Yet they only reply well to guys who look like them," Ok Cupid co-founder Christian Rudder wrote on the site's blog.The same data was collected again in 2014, and the numbers stayed consistent: The boxes represent people's preferences versus the average; the bottom right box, for example, shows that white women rate white men as 19 percent more attractive than the average guy.He wouldn't say how many of those registrants ultimately paid the per month typically required to become a full-fledged member (there is a special -per-month trial offer advertised right now).With a lack of activity on the site but plenty of mainstream news coverage of its existence (the Chicago Tribune, Time, and the Washington Post are among outlets that have written about it), it seems like Where White People Meet could very well be an attempt by Russell to cash in on outrage.The thought being: Why do white people need a dating site that's specifically for them when they've already cornered so many other dating sites?The Washington Post's Caitlin Dewey asked Russell just that.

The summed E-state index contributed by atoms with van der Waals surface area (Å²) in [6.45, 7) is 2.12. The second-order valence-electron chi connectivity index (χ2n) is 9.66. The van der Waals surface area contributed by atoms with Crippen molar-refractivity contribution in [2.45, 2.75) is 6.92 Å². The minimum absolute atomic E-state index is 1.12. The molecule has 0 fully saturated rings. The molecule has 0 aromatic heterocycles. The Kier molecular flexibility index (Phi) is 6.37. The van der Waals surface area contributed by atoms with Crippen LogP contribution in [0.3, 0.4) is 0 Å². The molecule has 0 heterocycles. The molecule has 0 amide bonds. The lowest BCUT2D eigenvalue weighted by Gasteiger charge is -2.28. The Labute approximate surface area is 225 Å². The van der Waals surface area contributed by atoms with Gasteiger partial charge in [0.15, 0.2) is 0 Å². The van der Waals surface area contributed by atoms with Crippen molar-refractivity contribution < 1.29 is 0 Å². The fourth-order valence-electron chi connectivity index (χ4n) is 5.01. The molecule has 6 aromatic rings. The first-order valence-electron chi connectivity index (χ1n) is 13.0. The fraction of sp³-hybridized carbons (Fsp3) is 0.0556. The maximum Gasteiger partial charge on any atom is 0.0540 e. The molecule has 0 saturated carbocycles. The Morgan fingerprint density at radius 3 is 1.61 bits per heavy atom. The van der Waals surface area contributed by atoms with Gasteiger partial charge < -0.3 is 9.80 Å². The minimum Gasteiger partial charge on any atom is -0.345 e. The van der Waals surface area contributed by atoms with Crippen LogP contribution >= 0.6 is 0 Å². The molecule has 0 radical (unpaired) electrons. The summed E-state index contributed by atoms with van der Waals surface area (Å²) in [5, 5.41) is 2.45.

With this kind of upper hand, the concept of Where White People Meet is sort of puzzling.These numbers reveal a strong bias against black women and Asian, black, and Latino men.They reveal that people tend to rate their own race more highly.The reason people are talking about the dating site is that there doesn't seem to be a need for it.
White people still represent the majority of Americans, and in the dating world, there are benefits to being white.
Determining compatibility could take years of dating and interaction. Unlike traditional black dating sites, e Harmony matches black singles based on compatibility.